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Manchester United transfer window preview: Central midfield

For the first time in absolutely ages, Manchester United look pretty well stocked in the middle of the park.

Stephen Pond/Getty Images

It's the middle of December, and that means only one thing: every single pub in England is full of occasional Christmas drinkers who take forever to order their drinks, even longer to pay for them, and then right at the end remember to say "oh, and four pints of Guinness." A moment's thought wouldn't go amiss, part-time Christmas drinkers. Some of us are trying to poison ourselves slowly closer to death here, and wouldn't mind a little peace in the process.

Oh, sorry. Wrong website. It's the middle of December, and that means only one thing: WATCH OUT EVERYBODY, THE TRANSFER WINDOW IS A-COMING. The new year means new players for most clubs, and we suspect Manchester United might well be doing — or at least trying to do — a little shopping. But where do they need to reinforce? We looked at the defence a week or so ago, so today we move on to the central midfield.


Are you sitting down? Because here comes a sentence that will shock, stun, and possibly appall you; a sentence that had you read it any time over the last five or six years would have had you in tears. Of laughter, possibly. Of despair, probably. Or both. Here it comes, anyway ...

Manchester United probably don't need to buy a central midfielder.

Consider the stocks, listed here in roughly the order in which they should be picked: Ander Herrera, Morgan Schneiderlin, Juan Mata, Bastian Schweinsteiger, Michael Carrick, Marouane Fellaini, Daley Blind, Nick Powell, and possibly Andreas Pereira. That's not bad. Obviously, injuries and the generally wretched form of the team take some of the gloss off that list, but it should not be beyond the wit of man to get an approaching-excellent midfield out of that lot.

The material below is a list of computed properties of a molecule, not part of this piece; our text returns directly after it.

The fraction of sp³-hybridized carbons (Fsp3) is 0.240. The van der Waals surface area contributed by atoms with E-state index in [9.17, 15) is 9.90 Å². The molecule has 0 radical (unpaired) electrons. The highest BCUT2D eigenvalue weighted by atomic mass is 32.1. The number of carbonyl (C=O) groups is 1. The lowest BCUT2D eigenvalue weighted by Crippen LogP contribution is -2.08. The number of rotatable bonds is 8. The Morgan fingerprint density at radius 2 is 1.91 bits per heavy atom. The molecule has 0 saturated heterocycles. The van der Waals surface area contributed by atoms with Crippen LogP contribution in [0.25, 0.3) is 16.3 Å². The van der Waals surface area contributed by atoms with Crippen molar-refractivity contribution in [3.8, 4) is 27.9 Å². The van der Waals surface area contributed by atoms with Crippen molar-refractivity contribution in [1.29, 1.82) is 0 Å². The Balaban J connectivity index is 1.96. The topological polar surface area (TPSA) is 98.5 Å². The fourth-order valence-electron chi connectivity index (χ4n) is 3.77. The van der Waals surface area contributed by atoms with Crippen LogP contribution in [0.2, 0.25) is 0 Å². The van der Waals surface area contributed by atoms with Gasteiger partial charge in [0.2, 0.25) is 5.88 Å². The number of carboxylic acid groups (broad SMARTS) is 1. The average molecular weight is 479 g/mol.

Wayne Rooney is not on that list. There's a reason for that.

Are there any holes? Well, perhaps it lacks a dedicated destroyer; somebody like Nemanja Matic, not that he's been much use this season. Possibly it's a little polite, Fellaini aside. And it's not unimprovable: if Paul Pogba has a sudden change of heart and decides he wants to come rushing back to Manchester, there's probably space for him to slot in somewhere.

This isn't to say that they're being used correctly, of course. The early-season addiction to two holding midfielders was unnecessary and stultifying, Ander Herrera's occasional spells on the naughty step have been deeply frustrating, and Bastian Schweinsteiger, it turns out, isn't young enough to cover an entire defence on his own. Wayne Rooney's found himself back in the engine room a couple of times, and there's no good reason for that.

In terms of personnel and in terms of numbers, though, United are in a fairly acceptable place. There'll be rumours, of course; there are always rumours. But barring something very surprising like a major departure, or a couple of serious, season-ending injuries, we don't think United are going to be doing any business in the middle of the park. Nothing unusual there, of course. We also don't think they need to, and frankly that's just weird.